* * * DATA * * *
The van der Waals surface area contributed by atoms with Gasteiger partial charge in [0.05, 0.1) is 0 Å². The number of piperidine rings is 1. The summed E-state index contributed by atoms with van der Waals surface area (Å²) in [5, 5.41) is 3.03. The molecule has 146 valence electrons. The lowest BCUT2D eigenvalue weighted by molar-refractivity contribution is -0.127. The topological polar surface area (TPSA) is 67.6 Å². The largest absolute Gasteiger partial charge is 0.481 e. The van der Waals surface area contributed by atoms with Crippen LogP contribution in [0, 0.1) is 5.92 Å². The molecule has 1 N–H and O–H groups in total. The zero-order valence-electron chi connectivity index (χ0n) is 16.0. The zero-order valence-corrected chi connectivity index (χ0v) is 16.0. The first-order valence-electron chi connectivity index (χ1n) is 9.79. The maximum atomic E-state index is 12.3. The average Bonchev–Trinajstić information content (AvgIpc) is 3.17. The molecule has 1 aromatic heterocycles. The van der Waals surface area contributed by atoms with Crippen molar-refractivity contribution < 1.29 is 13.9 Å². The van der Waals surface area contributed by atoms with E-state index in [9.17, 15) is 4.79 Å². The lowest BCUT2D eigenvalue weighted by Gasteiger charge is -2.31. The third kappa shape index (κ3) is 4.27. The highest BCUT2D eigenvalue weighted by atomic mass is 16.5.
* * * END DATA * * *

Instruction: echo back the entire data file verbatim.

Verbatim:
The van der Waals surface area contributed by atoms with Gasteiger partial charge in [0.05, 0.1) is 0 Å². The number of piperidine rings is 1. The summed E-state index contributed by atoms with van der Waals surface area (Å²) in [5, 5.41) is 3.03. The molecule has 146 valence electrons. The lowest BCUT2D eigenvalue weighted by molar-refractivity contribution is -0.127. The topological polar surface area (TPSA) is 67.6 Å². The largest absolute Gasteiger partial charge is 0.481 e. The van der Waals surface area contributed by atoms with Crippen LogP contribution in [0, 0.1) is 5.92 Å². The molecule has 1 N–H and O–H groups in total. The zero-order valence-electron chi connectivity index (χ0n) is 16.0. The zero-order valence-corrected chi connectivity index (χ0v) is 16.0. The first-order valence-electron chi connectivity index (χ1n) is 9.79. The maximum atomic E-state index is 12.3. The average Bonchev–Trinajstić information content (AvgIpc) is 3.17. The molecule has 1 aromatic heterocycles. The van der Waals surface area contributed by atoms with Crippen molar-refractivity contribution < 1.29 is 13.9 Å². The van der Waals surface area contributed by atoms with E-state index in [9.17, 15) is 4.79 Å². The lowest BCUT2D eigenvalue weighted by Gasteiger charge is -2.31. The third kappa shape index (κ3) is 4.27. The highest BCUT2D eigenvalue weighted by atomic mass is 16.5.